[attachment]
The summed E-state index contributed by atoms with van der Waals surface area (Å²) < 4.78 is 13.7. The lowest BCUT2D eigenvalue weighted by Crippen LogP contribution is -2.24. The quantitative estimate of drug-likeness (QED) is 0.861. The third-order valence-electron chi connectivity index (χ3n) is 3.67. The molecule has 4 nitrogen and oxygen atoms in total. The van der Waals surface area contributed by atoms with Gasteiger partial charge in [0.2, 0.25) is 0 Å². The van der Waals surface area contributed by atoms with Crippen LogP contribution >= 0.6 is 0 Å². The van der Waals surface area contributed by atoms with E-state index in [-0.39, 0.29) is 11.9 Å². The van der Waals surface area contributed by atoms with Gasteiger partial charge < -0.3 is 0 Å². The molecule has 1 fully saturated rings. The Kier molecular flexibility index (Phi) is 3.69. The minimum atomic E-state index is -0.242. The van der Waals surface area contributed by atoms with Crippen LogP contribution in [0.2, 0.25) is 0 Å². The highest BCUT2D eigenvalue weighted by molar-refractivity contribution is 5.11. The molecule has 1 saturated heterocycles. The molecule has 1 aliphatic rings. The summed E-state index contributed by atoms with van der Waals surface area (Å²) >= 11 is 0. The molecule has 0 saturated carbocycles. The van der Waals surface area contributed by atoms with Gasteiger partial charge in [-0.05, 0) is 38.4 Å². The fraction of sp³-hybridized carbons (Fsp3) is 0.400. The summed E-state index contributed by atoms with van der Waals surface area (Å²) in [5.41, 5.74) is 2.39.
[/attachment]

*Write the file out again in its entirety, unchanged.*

The summed E-state index contributed by atoms with van der Waals surface area (Å²) < 4.78 is 13.7. The lowest BCUT2D eigenvalue weighted by Crippen LogP contribution is -2.24. The quantitative estimate of drug-likeness (QED) is 0.861. The third-order valence-electron chi connectivity index (χ3n) is 3.67. The molecule has 4 nitrogen and oxygen atoms in total. The van der Waals surface area contributed by atoms with Gasteiger partial charge in [0.2, 0.25) is 0 Å². The van der Waals surface area contributed by atoms with Crippen LogP contribution >= 0.6 is 0 Å². The van der Waals surface area contributed by atoms with E-state index in [-0.39, 0.29) is 11.9 Å². The van der Waals surface area contributed by atoms with Gasteiger partial charge < -0.3 is 0 Å². The molecule has 1 fully saturated rings. The Kier molecular flexibility index (Phi) is 3.69. The minimum atomic E-state index is -0.242. The van der Waals surface area contributed by atoms with Crippen LogP contribution in [0.2, 0.25) is 0 Å². The highest BCUT2D eigenvalue weighted by molar-refractivity contribution is 5.11. The molecule has 1 saturated heterocycles. The molecule has 1 aliphatic rings. The summed E-state index contributed by atoms with van der Waals surface area (Å²) >= 11 is 0. The molecule has 0 saturated carbocycles. The van der Waals surface area contributed by atoms with Gasteiger partial charge in [-0.05, 0) is 38.4 Å². The fraction of sp³-hybridized carbons (Fsp3) is 0.400. The summed E-state index contributed by atoms with van der Waals surface area (Å²) in [5.41, 5.74) is 2.39.